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Jeremiah chapter 19

Does God issue any commands?

  • God told Jeremiah to go buy an earthen bottle and gather the elders of the people and priests for a field trip to the Valley of the Son of Hinnom where God would give Jeremiah a message for them.
  • After pronouncing the curses of God in the Valley of the Son of Hinnon Jeremiah was to break the bottle and say that even so would God break this people and this city.


Does God make any promises?

  • God promised that the valley in which they stood (which is where they sacrificed their children, burnt incense to Baal, and filled the land with innocent blood) would no longer be called Tophet or Hinnom but The Valley of Slaughter because the people would die there by their enemies' swords.
  • God promised such famine that the people's wickedness would plunge them even into cannibalism.


Does this chapter teach anything about Jesus?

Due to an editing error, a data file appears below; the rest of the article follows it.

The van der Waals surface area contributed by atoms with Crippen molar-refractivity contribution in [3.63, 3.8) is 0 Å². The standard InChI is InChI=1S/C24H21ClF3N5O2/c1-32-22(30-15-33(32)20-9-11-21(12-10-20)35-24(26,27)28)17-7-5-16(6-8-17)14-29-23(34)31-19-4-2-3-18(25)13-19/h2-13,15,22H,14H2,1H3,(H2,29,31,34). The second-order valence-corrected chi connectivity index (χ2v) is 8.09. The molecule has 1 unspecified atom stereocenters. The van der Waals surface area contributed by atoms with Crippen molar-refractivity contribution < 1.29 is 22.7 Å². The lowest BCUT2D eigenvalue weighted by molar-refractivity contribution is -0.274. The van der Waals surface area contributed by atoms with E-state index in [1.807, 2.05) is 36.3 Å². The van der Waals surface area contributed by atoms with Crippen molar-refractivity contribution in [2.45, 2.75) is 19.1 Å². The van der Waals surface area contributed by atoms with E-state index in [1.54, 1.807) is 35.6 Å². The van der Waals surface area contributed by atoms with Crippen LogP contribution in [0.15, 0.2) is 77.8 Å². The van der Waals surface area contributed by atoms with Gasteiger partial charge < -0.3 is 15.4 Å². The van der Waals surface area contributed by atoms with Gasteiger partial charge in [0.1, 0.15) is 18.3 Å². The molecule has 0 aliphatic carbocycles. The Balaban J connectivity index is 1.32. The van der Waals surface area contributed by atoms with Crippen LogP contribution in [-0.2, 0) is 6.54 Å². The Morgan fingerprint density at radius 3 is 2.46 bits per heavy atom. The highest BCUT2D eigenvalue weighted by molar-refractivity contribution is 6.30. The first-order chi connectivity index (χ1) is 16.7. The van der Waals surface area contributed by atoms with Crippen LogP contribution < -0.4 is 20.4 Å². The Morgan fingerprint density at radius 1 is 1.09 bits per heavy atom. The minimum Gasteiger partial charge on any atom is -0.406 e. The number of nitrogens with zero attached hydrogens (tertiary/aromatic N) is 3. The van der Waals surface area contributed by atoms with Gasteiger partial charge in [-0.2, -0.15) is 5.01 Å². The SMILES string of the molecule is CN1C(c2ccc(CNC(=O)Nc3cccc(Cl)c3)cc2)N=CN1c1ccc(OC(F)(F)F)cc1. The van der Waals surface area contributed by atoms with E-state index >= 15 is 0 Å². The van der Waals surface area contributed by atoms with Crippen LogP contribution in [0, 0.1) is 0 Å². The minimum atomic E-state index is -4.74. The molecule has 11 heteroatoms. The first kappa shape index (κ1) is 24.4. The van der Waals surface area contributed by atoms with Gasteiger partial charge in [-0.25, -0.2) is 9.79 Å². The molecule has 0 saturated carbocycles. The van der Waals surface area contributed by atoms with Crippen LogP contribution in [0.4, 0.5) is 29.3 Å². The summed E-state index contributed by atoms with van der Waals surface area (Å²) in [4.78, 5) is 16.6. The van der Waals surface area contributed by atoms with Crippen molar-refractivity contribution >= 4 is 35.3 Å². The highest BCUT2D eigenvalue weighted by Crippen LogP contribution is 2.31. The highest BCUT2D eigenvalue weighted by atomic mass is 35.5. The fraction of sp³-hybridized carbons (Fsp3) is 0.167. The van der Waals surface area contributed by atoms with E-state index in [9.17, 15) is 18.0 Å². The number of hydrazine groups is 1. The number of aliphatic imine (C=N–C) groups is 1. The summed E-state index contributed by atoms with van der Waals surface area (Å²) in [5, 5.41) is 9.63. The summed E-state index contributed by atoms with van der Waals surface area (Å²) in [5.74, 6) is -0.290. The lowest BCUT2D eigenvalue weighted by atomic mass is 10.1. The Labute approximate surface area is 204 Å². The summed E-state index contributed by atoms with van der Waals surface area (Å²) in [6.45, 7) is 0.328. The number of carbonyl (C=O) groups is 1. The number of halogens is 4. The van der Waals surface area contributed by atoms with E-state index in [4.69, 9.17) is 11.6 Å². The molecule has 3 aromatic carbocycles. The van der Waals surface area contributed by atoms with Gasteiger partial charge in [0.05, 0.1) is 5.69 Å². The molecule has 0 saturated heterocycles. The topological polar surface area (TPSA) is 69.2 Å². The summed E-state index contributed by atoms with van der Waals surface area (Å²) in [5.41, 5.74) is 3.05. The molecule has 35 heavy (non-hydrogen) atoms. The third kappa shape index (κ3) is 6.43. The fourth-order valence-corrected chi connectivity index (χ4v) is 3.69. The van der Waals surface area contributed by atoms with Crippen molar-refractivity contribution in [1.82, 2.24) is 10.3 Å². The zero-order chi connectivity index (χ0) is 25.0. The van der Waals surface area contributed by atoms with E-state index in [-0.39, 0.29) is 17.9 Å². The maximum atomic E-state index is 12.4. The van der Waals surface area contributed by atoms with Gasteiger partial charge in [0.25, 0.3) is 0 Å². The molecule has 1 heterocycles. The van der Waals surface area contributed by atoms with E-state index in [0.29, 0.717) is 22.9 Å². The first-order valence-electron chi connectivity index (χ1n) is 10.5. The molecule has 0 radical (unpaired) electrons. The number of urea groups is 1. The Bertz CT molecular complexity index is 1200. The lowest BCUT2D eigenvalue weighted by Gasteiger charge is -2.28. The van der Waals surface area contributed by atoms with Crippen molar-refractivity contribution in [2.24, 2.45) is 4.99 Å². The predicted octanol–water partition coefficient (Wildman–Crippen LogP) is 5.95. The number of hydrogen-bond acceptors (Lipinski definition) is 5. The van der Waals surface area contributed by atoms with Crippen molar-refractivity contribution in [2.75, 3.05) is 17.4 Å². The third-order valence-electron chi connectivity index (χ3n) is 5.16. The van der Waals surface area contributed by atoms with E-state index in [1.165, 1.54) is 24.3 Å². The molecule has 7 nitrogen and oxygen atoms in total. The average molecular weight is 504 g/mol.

• Jeremiah was a messenger to the people of Jerusalem. Jesus was a messenger to the people of Jerusalem.
  • The place in the Valley of Tophet or Son of Hinnom where the ceremonial sacrifice of Jewish infants took place later became the ever-burning garbage dump in the Valley of Gehenna which Jesus used as a visual when teaching about Hell.


Does this chapter teach anything about yet-future events?

  • The metaphor of the Valley of Tophet (where the abominable sin of burning live infants as sacrifices took place!) was called by God The Valley of Slaughter. It later became the Valley of Gehenna, the ever-burning place of refuse where Jesus taught about Hell. This passage then teaches about the abominations of false-worship that will lead to an eternity in Hell.